Cracks to counter literal cracks.

ooOOoo

The crack that’s redrawing the world’s map.

(From the BBC Culture Newsletter 5th May.)

The shape of the world is hanging by a thread – or rather, according to experts, by a 110 mile-long (177km) rift. That’s the extent of a rapidly expanding crack in an enormous ice shelf in Antarctica. When the Larsen C shelf finally splits, the largest iceberg ever recorded (bigger than the US state of Rhode Island and a third the size of Wales) will snap off into the ocean. Widening each day by 3 ft (1 m), the groaning cleft is on the verge of dramatically redrawing the southern-most cartography of our planet and is likely to lead, climatologists predict, to an acceleration in the rise of sea levels globally.

 An aerial photo of the frigid fissure, taken late last year when it was discovered that the pace of the icy tear was quickening, was suddenly back in the news this week with the announcement that a second rift in the shelf had been detected. The fracture leads our eye along a zig-zagging path – from the backward gaze of the plane’s right engines to the pristine polar blue of the horizon in the distance. The jaggedness of the cleft, which takes our vision on a journey whose ultimate destination is unfathomable, seems at once monumental and terrifyingly fragile. The photo intensifies our helplessness in the face of cataclysmic change. It freezes the potential destruction in the blink of a camera’s shutter, while at the same time hinting at a catastrophe that we can witness unfolding but are utterly powerless to stop.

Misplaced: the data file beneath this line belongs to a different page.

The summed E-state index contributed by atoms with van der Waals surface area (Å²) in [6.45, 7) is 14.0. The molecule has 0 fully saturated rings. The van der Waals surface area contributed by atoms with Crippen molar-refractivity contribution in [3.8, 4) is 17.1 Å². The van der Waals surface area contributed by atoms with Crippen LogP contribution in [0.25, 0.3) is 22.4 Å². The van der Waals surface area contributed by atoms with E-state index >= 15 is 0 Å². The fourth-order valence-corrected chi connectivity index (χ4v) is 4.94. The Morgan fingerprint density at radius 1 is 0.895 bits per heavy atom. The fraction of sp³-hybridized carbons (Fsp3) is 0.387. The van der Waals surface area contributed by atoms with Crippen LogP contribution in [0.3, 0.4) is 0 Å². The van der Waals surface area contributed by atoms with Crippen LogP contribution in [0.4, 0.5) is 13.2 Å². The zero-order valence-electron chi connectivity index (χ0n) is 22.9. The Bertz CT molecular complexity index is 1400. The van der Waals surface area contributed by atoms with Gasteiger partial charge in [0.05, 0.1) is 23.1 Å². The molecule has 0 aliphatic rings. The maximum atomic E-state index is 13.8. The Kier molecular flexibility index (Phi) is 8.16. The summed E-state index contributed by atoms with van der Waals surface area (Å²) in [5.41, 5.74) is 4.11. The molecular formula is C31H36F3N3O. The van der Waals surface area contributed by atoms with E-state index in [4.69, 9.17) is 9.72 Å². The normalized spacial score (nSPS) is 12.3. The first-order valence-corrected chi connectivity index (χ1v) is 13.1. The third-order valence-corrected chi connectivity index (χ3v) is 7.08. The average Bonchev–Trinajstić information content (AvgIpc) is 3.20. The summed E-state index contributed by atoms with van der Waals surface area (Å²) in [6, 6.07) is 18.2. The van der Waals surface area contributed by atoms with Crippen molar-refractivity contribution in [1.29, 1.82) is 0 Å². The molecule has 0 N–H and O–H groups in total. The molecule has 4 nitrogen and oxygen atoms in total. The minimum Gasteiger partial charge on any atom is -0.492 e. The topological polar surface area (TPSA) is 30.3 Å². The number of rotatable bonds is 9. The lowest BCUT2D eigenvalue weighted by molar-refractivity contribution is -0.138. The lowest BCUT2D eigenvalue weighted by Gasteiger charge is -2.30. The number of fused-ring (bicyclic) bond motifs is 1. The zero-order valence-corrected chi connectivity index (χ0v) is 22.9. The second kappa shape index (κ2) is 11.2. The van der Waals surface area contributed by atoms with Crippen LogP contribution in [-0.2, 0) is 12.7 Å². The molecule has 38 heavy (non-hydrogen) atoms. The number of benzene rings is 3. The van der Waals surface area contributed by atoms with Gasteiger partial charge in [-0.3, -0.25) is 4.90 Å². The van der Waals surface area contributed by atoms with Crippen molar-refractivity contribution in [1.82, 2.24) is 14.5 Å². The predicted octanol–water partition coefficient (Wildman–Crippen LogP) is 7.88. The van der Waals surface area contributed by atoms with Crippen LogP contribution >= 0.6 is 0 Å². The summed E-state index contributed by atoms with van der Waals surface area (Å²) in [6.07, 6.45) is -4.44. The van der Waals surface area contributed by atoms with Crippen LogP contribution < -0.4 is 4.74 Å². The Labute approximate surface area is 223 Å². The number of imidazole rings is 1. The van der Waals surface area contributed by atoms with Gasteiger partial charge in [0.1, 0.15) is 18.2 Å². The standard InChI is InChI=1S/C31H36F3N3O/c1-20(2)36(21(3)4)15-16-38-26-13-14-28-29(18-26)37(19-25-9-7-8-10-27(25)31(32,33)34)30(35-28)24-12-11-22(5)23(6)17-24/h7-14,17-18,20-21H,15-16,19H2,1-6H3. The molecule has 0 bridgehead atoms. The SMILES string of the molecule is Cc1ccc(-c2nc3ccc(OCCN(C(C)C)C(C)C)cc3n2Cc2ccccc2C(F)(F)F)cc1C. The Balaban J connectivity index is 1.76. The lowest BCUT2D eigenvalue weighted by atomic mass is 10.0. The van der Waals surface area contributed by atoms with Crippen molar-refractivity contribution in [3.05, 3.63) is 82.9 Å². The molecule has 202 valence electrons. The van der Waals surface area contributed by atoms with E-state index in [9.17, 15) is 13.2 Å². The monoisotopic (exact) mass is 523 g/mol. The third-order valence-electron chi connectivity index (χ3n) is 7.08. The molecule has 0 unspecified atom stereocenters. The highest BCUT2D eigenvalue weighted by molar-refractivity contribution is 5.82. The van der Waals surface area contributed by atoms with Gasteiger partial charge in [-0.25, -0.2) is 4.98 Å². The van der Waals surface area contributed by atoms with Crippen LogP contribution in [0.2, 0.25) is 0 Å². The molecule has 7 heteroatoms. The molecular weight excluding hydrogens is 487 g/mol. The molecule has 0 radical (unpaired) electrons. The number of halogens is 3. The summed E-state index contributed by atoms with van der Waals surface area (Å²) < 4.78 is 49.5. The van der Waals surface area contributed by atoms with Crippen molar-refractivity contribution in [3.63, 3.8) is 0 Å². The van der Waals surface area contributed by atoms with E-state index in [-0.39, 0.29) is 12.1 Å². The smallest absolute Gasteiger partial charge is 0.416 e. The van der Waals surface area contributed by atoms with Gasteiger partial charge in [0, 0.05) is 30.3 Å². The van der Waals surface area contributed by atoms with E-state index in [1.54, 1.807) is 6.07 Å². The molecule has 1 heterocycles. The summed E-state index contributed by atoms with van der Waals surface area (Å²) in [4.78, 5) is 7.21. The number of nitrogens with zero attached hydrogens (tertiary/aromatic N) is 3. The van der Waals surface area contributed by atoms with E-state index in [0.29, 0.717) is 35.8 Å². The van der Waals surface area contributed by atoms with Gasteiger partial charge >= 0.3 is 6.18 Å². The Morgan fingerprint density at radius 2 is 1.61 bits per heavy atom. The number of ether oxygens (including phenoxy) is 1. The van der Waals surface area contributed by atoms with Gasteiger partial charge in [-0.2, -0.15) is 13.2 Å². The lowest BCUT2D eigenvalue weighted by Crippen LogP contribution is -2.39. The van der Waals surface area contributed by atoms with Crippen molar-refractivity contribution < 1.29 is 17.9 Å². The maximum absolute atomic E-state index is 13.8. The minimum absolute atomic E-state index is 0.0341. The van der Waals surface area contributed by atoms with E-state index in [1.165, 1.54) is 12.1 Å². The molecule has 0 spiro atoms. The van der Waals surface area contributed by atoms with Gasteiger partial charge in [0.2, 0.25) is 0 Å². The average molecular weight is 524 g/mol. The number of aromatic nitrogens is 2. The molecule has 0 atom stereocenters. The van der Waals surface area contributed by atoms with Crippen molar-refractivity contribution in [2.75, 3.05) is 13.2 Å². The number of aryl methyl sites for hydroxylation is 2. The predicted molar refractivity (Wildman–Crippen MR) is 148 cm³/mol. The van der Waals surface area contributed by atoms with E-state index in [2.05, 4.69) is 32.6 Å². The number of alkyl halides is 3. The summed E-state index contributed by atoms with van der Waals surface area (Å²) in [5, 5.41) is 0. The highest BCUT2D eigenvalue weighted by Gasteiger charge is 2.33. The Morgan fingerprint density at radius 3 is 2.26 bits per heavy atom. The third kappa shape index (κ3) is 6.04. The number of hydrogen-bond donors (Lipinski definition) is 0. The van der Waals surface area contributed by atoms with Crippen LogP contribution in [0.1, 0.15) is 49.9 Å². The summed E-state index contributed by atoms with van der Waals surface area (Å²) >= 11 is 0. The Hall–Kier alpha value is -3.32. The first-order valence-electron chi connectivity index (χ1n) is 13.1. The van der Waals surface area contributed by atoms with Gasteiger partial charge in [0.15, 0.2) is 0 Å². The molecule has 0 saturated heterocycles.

A second rift was recently discovered in the Larsen C ice shelf on the Antarctic peninsula (Credit: NASA/John Sonntag)

As a visual statement, the aerial photo of the Larsen C crack is, by definition, incomparable; never before has the world marked the glacial advance of such a sublime and fearsome fracture in its very fabric. Yet the reemergence of the image in the news anticipates the ten-year anniversary of one of the most intriguing and innovative large-scale works in contemporary art – a work whose power relies for its thought-provoking effect on the peculiar poetry of ruinous rifts. In October 2007, the Colombian-born artist Doris Salcedo unveiled in London an ambitious installation in the cavernous space of Tate Modern’s Turbine Hall – a piece that split reaction down the middle.

Inviting gallery-goers into the otherwise empty and austere interior of the former Bankside Power Station, Salcedo subverted expectations. Rather than offering visitors a hall of temporarily installed sculptures, she orchestrated the contemplation instead of a ragged subterranean breach that appeared to rip open the concrete floor of the structure – a crevice that extended from one end of the yawning space to the other.

For the Colombian artist Doris Salcedo’s 2007 work, Shibboleth, a giant crack was made in the concrete floor of Tate Modern’s Turbine Hall (Credit: Alamy)